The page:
I got out another 330 and put it in what appeared to be a path through the jumble below the dam. I stabilized the trap by running a pole through the upturned spring eyes and setting that on a couple of forked sticks, like a goal post. The support stick became the dive pole, as well. I wired the trap to a limb on the tree.
That was the answer. The set caught three beavers and an otter. The original trap sat untouched for a week.
On the next check, I found another little beaver at the little dam. But the 330 I had set at the main dam was fired and empty. I assumed that was a smart beaver.
I tried submerging the trap in a different location, but no dice, so I broke out a foothold trap. I brought in a concrete block for an anchor because I was antsy that the water was only marginally deep enough to drown a beaver.
Sure enough, the water wasn’t deep enough. On the next check, I found a live beaver with the block pulled up on the bank. I abandoned that set and went back below the dam with a snare. Beaver that are shy of bodygrips will often charge recklessly into a well-placed snare. I set the snare about 10 feet from the dam in the channel leading away. I made an 11-inch loop, one-third above and two-thirds below water.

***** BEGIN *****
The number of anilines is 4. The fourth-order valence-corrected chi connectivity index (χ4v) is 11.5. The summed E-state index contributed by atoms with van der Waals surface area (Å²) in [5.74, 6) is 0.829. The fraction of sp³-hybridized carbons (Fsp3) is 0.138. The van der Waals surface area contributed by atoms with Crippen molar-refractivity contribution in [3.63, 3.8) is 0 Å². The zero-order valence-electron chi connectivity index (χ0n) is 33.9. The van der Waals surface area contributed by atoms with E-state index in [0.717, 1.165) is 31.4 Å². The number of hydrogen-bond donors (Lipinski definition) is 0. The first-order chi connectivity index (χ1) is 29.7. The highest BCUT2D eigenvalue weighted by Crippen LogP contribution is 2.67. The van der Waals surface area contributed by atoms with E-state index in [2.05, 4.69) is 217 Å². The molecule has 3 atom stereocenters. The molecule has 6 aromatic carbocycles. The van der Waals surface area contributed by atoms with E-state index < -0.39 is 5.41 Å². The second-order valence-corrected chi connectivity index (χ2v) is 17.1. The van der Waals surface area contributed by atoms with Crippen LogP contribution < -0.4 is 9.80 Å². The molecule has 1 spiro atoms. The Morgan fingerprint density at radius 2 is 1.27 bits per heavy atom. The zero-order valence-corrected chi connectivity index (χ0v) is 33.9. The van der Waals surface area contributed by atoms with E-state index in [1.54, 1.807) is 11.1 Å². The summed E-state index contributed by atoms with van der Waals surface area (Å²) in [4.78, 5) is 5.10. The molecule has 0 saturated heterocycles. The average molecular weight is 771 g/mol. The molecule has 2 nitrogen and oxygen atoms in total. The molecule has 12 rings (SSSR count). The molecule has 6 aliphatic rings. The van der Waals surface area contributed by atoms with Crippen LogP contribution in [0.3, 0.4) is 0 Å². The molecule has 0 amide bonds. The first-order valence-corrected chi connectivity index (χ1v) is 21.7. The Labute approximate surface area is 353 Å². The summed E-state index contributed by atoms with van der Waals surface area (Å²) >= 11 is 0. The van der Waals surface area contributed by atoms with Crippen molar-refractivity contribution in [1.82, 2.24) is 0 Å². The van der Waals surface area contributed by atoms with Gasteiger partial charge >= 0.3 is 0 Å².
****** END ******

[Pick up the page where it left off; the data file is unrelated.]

That did the trick. I caught a bigger beaver, and it really tore up the area at the base of the dam.
Meanwhile, out in the field, I took two bobcats in the big hole. The traps were on grapples, and the cats got far enough away to not ruin the set.
Then the coyotes found it. They weren’t fooled at all. They moved the backing and scratched out the trap. I remade the set, and the night before I pulled traps, one unlucky fellow made a misstep, and I added a coyote to the catch.
Up the ditch, at the little dam, I took a bunch of small beavers before that set went dead. Then a smart beaver came along and moved the trap and the forcing out of the way. There was at least one left.
I hadn’t had any action at the main dam, so I rigged up the foothold again and made some more sets. I tried a couple of bait sets and put another snare out, but the beaver purposefully avoided all of these. I could see its tracks in the mud.
I was at my wits’ end when a horrific thunderstorm blew out the dam. It gave way right at the base, where the snared beaver had weakened things. That lowered the water level in the ditch by 4 feet.
I found my foothold trap buried in the debris. Using a shovel, I was able to prod around and find the drowner cable. With some effort, I freed the trap.
I saw nothing more of the smart beaver.
I guess it moved on when the dam broke.
It turned out to be a profitable little trapline. The cats and the otter provided a nice bonus. I turned in a bill to the landowner for the beavers I had caught and told him that Mother Nature unplugged the ditch for him, free of charge.